Genre: Science Fiction
Set in a post-apocalyptic world of constant warfare where the Grays (the establishment) leverage technology and the Greens (the seething masses) make do with what they can steal and re-purpose. A brilliant scientist has created an island paradise aptly named, Eden, to act as a model new beginning for humanity. But the scientist’s assistant goes wacko, reprograms the AI computer and plans to use the technology on Eden to re-purpose the whole surface of the earth by using nanotechnology to turn everything man made into potting compost.
Shad Callister splits his time between the mountains of Utah and the rivers of northern Alabama. Machines of Eden is his debut novel.
The book’s opening indicates that the war is finally over and our exhausted hero, John Fletcher, hitches a ride home on a transport flight. The flight is diverted, attacked, and John awakes, battered and bruised, on a tropical island beach.
From here, he penetrates the compound containing the AI computer controlling Eden and learns about the doomsday plans. Of course, there is a ticking clock, and our hero has to overcome enormous odds, both physical and intellectual, if he’s to save the world.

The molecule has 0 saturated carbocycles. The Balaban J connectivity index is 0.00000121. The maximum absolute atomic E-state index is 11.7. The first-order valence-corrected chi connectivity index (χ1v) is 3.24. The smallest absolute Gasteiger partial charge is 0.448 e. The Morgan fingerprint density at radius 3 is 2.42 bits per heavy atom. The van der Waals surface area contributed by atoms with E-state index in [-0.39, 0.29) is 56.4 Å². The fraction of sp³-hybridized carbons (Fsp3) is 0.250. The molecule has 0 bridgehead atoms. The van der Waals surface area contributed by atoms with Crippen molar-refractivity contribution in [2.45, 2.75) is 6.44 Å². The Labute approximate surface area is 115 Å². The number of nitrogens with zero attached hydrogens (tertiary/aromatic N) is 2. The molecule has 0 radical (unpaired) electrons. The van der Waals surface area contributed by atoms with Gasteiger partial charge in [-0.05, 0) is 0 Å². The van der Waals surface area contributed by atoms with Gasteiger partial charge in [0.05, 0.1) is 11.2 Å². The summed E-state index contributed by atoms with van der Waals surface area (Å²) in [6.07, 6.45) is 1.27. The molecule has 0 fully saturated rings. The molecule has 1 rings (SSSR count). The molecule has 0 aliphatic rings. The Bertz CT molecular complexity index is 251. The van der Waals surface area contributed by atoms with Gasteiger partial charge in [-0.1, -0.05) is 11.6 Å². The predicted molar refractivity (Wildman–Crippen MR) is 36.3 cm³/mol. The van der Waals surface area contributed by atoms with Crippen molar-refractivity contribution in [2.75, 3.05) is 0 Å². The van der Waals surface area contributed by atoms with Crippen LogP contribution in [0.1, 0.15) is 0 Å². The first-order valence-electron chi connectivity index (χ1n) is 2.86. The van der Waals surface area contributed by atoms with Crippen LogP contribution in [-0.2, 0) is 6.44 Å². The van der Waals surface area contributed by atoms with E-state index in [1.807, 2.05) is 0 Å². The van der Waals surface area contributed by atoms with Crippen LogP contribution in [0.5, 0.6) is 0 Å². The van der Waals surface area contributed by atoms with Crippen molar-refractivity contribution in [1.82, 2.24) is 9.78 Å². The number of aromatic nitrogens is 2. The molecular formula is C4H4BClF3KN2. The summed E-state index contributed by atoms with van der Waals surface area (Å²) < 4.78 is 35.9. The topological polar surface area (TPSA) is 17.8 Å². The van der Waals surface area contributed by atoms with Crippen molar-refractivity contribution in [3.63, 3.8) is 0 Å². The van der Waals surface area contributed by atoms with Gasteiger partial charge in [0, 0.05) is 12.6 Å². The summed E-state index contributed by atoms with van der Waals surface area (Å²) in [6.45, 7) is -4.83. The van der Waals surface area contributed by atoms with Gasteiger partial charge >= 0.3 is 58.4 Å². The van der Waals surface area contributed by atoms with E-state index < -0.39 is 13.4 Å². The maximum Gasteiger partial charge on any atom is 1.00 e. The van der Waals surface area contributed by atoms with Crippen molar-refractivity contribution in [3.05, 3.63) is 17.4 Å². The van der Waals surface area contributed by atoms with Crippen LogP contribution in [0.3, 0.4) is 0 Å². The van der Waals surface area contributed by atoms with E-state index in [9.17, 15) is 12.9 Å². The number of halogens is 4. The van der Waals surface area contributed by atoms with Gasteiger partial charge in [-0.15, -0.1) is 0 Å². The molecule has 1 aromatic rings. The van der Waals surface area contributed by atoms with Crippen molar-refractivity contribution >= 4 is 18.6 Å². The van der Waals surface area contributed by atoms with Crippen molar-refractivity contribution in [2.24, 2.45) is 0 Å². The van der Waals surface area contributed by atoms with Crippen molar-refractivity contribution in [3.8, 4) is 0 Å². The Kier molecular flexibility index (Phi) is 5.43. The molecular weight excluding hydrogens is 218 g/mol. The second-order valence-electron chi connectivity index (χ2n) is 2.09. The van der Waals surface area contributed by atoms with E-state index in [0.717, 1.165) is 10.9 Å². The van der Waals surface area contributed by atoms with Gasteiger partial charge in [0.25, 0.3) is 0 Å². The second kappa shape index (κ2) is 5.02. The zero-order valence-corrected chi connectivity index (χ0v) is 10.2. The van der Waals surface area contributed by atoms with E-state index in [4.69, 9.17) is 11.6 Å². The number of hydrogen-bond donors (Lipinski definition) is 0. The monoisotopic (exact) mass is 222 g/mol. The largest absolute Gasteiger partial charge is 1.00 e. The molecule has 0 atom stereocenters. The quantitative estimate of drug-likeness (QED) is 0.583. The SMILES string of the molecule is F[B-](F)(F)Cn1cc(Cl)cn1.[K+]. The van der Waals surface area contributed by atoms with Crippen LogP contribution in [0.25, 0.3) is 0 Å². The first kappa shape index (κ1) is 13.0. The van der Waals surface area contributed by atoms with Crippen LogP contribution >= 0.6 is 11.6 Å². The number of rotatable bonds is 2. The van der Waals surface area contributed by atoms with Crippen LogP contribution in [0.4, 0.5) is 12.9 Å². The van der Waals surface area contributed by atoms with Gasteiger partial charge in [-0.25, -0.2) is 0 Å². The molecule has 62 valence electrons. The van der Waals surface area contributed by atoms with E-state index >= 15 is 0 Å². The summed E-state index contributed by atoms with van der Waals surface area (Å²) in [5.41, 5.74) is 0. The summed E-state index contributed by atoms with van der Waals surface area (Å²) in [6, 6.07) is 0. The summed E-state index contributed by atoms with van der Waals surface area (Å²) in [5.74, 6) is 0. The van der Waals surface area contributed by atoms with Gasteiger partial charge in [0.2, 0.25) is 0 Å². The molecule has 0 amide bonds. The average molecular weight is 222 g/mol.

Nanotechnology, super computers, Artificial Intelligence, cyborgs, robots. Yep, this story has them all. Now don’t expect to get to know the characters in depth, or to get a visceral feeling for the settings. This book isn’t about those things. It’s about action. And when you’re riding a high-speed roller coaster, you don’t have time to take in the scenery.
I enjoyed the heck out of this read. The science is informed enough to make sense. The doomsday scenario is logical. Our hero can do more damage with a screwdriver and ring-spanner than anyone could possibly want. The crazy people add spice, and most enjoyable, the AI computer, Eve, is beautifully written and a lot of fun.
Added for Reprise Review: Machines of Eden by Shad Callister was a nominee in the Speculative Fiction category for B&P 2013 Readers' Choice Awards. Original review ran February 5, 2013
Rating: ***** Five Stars
Reviewed by: Pete Barber
Approximate word count: 75,000-80,000 words